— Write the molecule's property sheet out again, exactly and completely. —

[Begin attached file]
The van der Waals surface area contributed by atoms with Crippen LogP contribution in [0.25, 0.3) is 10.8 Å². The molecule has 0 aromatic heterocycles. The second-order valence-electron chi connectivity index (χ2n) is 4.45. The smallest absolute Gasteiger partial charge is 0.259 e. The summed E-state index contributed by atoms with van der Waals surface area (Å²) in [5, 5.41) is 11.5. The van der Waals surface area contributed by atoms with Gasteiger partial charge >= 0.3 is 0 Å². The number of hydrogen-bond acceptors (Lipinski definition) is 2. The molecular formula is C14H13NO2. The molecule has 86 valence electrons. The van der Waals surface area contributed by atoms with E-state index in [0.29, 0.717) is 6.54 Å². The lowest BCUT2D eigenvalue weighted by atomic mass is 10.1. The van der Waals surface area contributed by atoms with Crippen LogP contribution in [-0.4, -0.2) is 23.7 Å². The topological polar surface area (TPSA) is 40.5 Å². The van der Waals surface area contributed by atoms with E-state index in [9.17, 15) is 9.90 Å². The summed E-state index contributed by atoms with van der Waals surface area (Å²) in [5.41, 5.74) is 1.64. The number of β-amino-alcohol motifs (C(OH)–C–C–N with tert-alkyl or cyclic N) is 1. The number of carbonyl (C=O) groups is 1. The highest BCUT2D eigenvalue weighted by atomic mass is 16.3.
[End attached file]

The van der Waals surface area contributed by atoms with Crippen LogP contribution in [0.25, 0.3) is 10.8 Å². The molecule has 0 aromatic heterocycles. The second-order valence-electron chi connectivity index (χ2n) is 4.45. The smallest absolute Gasteiger partial charge is 0.259 e. The summed E-state index contributed by atoms with van der Waals surface area (Å²) in [5, 5.41) is 11.5. The van der Waals surface area contributed by atoms with Gasteiger partial charge >= 0.3 is 0 Å². The number of hydrogen-bond acceptors (Lipinski definition) is 2. The molecular formula is C14H13NO2. The molecule has 86 valence electrons. The van der Waals surface area contributed by atoms with E-state index in [0.29, 0.717) is 6.54 Å². The lowest BCUT2D eigenvalue weighted by atomic mass is 10.1. The van der Waals surface area contributed by atoms with Crippen LogP contribution in [-0.4, -0.2) is 23.7 Å². The topological polar surface area (TPSA) is 40.5 Å². The van der Waals surface area contributed by atoms with E-state index in [9.17, 15) is 9.90 Å². The summed E-state index contributed by atoms with van der Waals surface area (Å²) in [5.41, 5.74) is 1.64. The number of β-amino-alcohol motifs (C(OH)–C–C–N with tert-alkyl or cyclic N) is 1. The number of carbonyl (C=O) groups is 1. The highest BCUT2D eigenvalue weighted by atomic mass is 16.3.